The Thoughtful Guide to Sufism by Shaykh Fadhlalla Haeri, Bhavan Books & Prints, New Delhi, India, 2007; 127 pages, ISBN 978-8186505793, paperback $32.95.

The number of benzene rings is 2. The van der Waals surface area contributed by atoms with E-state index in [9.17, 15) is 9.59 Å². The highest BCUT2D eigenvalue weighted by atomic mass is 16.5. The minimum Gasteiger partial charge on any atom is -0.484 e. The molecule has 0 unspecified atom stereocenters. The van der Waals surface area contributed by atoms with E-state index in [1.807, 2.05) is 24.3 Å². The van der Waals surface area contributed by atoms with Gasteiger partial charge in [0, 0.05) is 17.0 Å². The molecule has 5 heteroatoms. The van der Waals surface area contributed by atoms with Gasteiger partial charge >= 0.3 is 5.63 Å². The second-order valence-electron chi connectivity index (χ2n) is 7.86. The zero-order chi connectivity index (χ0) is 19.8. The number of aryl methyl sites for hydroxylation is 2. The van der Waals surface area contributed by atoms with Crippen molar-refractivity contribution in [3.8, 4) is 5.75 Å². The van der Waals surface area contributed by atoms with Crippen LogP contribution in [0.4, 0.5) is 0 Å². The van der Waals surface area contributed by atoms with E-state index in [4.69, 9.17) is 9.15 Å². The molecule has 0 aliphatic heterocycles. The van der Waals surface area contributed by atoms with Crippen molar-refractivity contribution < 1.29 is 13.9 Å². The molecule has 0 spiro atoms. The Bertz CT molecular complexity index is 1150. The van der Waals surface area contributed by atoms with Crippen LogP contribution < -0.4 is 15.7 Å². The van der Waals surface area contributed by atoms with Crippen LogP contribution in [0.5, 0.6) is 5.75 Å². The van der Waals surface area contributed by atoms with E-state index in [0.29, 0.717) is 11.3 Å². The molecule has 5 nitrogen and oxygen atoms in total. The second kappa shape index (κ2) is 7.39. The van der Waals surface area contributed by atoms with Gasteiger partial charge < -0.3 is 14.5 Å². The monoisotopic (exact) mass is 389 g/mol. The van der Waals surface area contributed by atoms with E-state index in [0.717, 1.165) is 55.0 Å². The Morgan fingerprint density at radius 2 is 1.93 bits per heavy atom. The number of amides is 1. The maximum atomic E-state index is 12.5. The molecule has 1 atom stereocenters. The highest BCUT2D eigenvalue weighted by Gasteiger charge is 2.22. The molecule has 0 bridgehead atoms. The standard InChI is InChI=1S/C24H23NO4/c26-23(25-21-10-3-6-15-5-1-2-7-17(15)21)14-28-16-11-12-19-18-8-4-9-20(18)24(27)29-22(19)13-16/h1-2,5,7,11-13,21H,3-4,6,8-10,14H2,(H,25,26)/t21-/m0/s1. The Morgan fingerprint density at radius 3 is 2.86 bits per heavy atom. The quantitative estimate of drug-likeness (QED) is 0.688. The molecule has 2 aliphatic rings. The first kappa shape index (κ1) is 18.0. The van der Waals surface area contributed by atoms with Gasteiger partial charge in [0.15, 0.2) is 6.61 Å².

Many people in Western countries have a negative view of Islam based on fear of militant Islamic fundamentalists. The images of 9/11 are etched deep into the psyche of the West. How refreshing and much needed, therefore, to have a book which clearly shows the great depth and mystical understanding possessed in the Islamic tradition known as Sufism. Sufism is the generic name for a movement that arose 200 years after the coming of the prophet Mohammed in reaction to the decline in the moral and ethical tone of Islamic rulers. Since then Sufis have been known as the keepers of the mystical inner ‘law’ of Islam. In plain language the Sufi author explains the way of the Sufi in almost theosophic terms: “Sufism is primarily concerned with the ‘heart’ that reflects the truth which exists within it, beyond time and in time. The Sufi is the whole human being. He recognizes that his reality is beyond time and space and yet he understands that he himself is caught in his body in order to experience the duality of time and space in this world. The Sufi is the one who realizes the courtesy due to the prison of his body which has been given to him on loan for a few years. He is aware of the fact that he is returning to the abode of infinite bliss from which he originally emerged. Sufism is an art of ‘Beingness’ through the attainment of divine knowledge. It is not an intellectual exercise for scholarly investigations and postgraduate studies…” – p. 36. This book is thoroughly recommended for those seeking a greater understanding of the inner spirit of Islam. Andrew Rooke

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